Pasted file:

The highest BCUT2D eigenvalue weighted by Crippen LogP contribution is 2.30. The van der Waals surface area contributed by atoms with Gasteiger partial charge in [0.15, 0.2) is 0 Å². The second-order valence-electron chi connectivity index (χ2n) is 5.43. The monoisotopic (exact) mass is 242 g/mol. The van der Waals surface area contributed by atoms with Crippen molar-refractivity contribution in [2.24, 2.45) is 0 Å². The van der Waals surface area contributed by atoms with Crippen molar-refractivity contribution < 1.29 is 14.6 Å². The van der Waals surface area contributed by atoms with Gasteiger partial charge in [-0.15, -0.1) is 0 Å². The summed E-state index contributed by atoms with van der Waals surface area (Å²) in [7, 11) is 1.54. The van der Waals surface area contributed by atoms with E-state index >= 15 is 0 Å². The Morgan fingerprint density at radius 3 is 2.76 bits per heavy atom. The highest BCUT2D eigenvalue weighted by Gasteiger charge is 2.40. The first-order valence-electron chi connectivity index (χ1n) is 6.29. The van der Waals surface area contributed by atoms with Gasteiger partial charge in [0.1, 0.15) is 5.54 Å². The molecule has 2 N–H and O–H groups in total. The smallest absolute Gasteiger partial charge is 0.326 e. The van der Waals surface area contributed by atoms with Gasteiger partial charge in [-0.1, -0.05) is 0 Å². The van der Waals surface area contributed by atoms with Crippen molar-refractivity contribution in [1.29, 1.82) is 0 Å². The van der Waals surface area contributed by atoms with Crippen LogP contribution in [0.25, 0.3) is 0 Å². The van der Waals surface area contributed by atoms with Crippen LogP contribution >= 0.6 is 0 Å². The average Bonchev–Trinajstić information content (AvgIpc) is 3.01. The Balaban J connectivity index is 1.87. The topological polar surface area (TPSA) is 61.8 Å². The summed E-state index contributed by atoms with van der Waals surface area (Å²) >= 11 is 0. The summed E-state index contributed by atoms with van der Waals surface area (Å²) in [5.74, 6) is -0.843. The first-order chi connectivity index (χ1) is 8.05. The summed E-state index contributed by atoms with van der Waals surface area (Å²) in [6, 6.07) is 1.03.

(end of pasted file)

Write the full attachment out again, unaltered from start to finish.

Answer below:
The highest BCUT2D eigenvalue weighted by Crippen LogP contribution is 2.30. The van der Waals surface area contributed by atoms with Gasteiger partial charge in [0.15, 0.2) is 0 Å². The second-order valence-electron chi connectivity index (χ2n) is 5.43. The monoisotopic (exact) mass is 242 g/mol. The van der Waals surface area contributed by atoms with Crippen molar-refractivity contribution in [2.24, 2.45) is 0 Å². The van der Waals surface area contributed by atoms with Crippen molar-refractivity contribution < 1.29 is 14.6 Å². The van der Waals surface area contributed by atoms with Gasteiger partial charge in [-0.15, -0.1) is 0 Å². The summed E-state index contributed by atoms with van der Waals surface area (Å²) in [7, 11) is 1.54. The van der Waals surface area contributed by atoms with E-state index >= 15 is 0 Å². The Morgan fingerprint density at radius 3 is 2.76 bits per heavy atom. The highest BCUT2D eigenvalue weighted by Gasteiger charge is 2.40. The first-order valence-electron chi connectivity index (χ1n) is 6.29. The van der Waals surface area contributed by atoms with Gasteiger partial charge in [0.1, 0.15) is 5.54 Å². The molecule has 2 N–H and O–H groups in total. The smallest absolute Gasteiger partial charge is 0.326 e. The van der Waals surface area contributed by atoms with Gasteiger partial charge in [-0.1, -0.05) is 0 Å². The van der Waals surface area contributed by atoms with Crippen molar-refractivity contribution in [1.29, 1.82) is 0 Å². The van der Waals surface area contributed by atoms with Crippen LogP contribution in [0.25, 0.3) is 0 Å². The van der Waals surface area contributed by atoms with Crippen LogP contribution >= 0.6 is 0 Å². The average Bonchev–Trinajstić information content (AvgIpc) is 3.01. The Balaban J connectivity index is 1.87. The topological polar surface area (TPSA) is 61.8 Å². The summed E-state index contributed by atoms with van der Waals surface area (Å²) >= 11 is 0. The summed E-state index contributed by atoms with van der Waals surface area (Å²) in [5.74, 6) is -0.843. The first-order chi connectivity index (χ1) is 8.05. The summed E-state index contributed by atoms with van der Waals surface area (Å²) in [6, 6.07) is 1.03.